Subscription services: Real Networks, Napster, Yahoo
All-you-can-hear subscription services reportedly have millions and millions of subscribers…. none of whom I know personally. Subscription obviously has a number of drawbacks. For one, all these services are heavily armored in DRM. Second, you don’t “own” downloads “for keeps” — once you stop subscribing, so goes your immaculately conceived playlists, tags and ratings. Third, inconsistent licensing and copyrights translate into inconsistent usage permissions, effectively making the playability of every new song a mystery. Fourth, it costs money.
That isn’t to say these subscription services aren’t without its charms. All-you-can-hear subscription is a great idea — in theory. Any song, anytime, anywhere, for the relatively dirt cheap $5-10 a month — that’s half a CD a month. Even with all their setbacks, subscribers have their evangelists, including Anthony Volodkin, founder of (above-mentioned) Hype Machine.
Regardless of of the finer points of user-interface designs, functionality and other such relatively trifling details, it is these type of all-you-can-hear streaming services that have, perhaps, the shortest leap from a universal ad-rev share model. They already implement revenue-sharing agreements with major and indie labels. They already stream more than a lifetimes’ worth of content. Really, it’s just a matter of time before the pricing points intersect — the rising point of a hypothetical future ad-serving program against the lowering point of declining labels.
Meanwhile, you can treat these subscription services as the private betas of that future universal ad-rev supported music platform. Think of any shortcomings and inconveniences as digital kinks inherent in a private beta. Sampling the future of music consumption for the cost of half-a-CD a month? That’s not such a bad deal. Hell, even I’m almost tempted. Almost.
If you’re reading this and you subscribe to any of these services, leave a comment with your thoughts. I am genuinely curious.
Revver / Metacafe
There are a million (+1) YouTube clones serving ads, many of which share revenue. I highlight Revver and Metacafe because these two video hosting sites have particularly visible rev-share programs. Revver’s entire catalogue is built on the submitted, proprietary content of legitimate producers, with whom they split video-roll revenues 50/50. Metacafe follows the “post-now, ask-questions-later” approach of YouTube, integrating registered “Producer’s Rewards” content within the fold of their catalogue. Once qualified and registered, Metacafe’s “Producer’s Rewards” cha-chings at the rate of $5 for every 2,000 views.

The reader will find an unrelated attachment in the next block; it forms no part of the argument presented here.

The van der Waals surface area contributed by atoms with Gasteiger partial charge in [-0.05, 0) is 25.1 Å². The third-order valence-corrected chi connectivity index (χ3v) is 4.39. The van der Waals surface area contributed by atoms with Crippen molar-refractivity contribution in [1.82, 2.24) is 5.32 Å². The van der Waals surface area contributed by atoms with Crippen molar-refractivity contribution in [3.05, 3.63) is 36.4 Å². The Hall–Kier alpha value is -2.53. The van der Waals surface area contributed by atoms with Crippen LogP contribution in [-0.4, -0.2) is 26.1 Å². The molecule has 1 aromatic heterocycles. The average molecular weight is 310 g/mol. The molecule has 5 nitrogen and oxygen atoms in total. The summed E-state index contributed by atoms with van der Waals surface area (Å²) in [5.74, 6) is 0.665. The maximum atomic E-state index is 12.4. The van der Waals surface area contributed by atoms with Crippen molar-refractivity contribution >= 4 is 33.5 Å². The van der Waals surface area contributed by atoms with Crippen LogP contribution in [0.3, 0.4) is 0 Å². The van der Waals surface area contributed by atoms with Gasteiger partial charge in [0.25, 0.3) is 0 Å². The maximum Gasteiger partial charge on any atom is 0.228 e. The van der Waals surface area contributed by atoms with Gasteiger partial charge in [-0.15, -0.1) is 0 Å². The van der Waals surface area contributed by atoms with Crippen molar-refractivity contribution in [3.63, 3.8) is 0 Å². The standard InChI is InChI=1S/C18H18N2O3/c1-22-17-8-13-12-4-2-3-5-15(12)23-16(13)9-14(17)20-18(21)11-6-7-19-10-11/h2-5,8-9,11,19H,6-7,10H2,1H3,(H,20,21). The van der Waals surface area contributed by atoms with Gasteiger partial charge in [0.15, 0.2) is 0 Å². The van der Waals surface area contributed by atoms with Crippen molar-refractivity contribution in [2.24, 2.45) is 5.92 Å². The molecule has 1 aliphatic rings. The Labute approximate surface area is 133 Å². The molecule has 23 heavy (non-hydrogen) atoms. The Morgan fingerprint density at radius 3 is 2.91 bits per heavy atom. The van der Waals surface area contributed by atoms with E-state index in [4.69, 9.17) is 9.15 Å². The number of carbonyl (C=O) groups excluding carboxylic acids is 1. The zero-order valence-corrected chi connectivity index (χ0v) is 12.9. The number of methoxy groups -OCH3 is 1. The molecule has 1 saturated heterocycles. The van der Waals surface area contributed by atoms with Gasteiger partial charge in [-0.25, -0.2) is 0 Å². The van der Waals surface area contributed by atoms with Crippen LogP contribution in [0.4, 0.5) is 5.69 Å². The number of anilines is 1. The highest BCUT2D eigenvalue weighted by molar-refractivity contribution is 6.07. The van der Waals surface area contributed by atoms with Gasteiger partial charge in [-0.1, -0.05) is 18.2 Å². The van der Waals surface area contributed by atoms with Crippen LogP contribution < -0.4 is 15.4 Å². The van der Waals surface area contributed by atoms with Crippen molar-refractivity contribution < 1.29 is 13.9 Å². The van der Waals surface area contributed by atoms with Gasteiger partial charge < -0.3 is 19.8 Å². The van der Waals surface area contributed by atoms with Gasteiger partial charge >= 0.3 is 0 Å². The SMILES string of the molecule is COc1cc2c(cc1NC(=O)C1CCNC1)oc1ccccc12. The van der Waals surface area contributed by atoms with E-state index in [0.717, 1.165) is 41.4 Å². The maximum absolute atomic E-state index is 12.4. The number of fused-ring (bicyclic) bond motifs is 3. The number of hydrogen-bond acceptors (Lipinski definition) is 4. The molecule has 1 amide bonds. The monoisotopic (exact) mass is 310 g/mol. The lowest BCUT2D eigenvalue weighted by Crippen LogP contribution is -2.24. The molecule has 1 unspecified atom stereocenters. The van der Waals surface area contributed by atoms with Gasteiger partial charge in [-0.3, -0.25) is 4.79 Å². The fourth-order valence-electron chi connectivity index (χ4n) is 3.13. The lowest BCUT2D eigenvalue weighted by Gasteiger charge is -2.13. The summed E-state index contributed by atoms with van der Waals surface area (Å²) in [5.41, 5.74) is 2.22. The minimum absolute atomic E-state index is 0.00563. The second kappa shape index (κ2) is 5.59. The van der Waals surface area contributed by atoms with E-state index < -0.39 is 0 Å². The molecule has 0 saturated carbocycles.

Modest incentive, no doubt. But the point is, they’re trying, all the while spreading the “ad-rev share” paradigm. Everytime someone watches the infamous “Extreme Diet Coke and Mentos Experiments” video — a virally successful Revver video that’s logged more than 10 million views — we’re that much closer to a world of online ad-supported content distribution. For whatever reason, the video medium has been quicker to experiment with online ad-rev share experiments. Perhaps because it’s easier to create a watchable piece of video content rather than a listenable piece of music. Perhaps it’s because the prolific king of professionally created video entertainment, the television industry, is already used to the idea of having their checks cut from Madison Avenue. Perhaps video/television professionals and executives have heeded the lessons of their fallen music industry counterparts. Whatever the reason might be, they’re trying, and they’re trying hard.